Yes, the winners, the wheel-to-wheel racers are a big part of that. If anything though, a historically fortified grid is even more important than the front-runners. A Goodwood grid should be a gathering of the most storied machines in motorsport’s history, as well as the most succesful. This should be a place where drivers, owners and spectators alike can swap anecdotes and become ever-more engrossed in the history of our sport.
So, what did John Corrie’s pretty blue E-type bring to the table for the Moss Trophy at 76MM? If the avid Goodwood enthusiast and spectator is looking at 503 BBO and thinking “I’ve not seen that one before…” there’s a very good reason for that. This E-type hasn’t turned a wheel in anger since its debut at Le Mans in 1962, under the ownership of one Maurice Charles. It’s one of the three earliest E-types to first tackle La Sarthe and as of the conclusion of its participation, nearly 58 years ago, it was benched.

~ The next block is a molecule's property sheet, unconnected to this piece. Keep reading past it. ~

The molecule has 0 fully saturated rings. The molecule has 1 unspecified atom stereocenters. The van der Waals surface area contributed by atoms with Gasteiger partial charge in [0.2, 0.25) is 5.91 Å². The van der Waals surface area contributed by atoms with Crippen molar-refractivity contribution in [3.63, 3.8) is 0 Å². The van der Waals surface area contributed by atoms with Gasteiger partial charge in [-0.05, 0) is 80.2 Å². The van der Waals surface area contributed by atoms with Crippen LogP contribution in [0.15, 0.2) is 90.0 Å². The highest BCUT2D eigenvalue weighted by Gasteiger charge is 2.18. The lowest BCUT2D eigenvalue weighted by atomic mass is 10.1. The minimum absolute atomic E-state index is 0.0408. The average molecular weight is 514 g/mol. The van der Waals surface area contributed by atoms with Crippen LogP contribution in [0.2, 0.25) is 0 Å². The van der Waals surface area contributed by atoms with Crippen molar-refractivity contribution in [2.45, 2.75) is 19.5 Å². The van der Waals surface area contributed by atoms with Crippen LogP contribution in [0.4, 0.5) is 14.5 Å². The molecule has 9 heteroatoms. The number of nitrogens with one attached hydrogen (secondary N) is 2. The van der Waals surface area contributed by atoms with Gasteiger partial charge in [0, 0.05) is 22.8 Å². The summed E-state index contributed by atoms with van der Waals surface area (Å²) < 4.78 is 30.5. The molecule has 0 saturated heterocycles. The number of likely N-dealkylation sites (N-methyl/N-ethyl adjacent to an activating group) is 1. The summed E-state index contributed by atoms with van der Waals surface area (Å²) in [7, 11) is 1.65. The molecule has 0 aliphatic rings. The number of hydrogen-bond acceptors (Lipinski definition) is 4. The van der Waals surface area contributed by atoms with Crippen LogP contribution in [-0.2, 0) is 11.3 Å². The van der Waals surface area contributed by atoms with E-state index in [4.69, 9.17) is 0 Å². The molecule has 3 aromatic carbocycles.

“As an early E-type with important period history [one of only eight E-types to ever have raced at Le Mans] the Moss Trophy at 76MM was the perfect event and race to bring the car back into the public eye," said John of his pride and joy. "This is an historic car which is still absolutely to original spec, and Goodwood is, therefore, the only place to race it”.
So, what comprises one of the first racing E-types? Fundamentally, it’s still a factory Fixed Head Coupe, so a Lightweight both in noun and adjective, it isn’t… It was, however, subject to significant modifications and enjoyed a degree of factory support for its run at Le Mans.
“The bonnet, doors and tailgate were replaced with alloy components." John told GRR. "Front and rear brakes were upgraded – as supplied by the factory. Chromework was removed and a forty-gallon fuel tank installed with an outside D-type filler cap through the rear tailgate… 1962 was a full year before the dozen factory lightweights were introduced, so this was really a heavily modified road car with considerable help from the Jaguar factory”.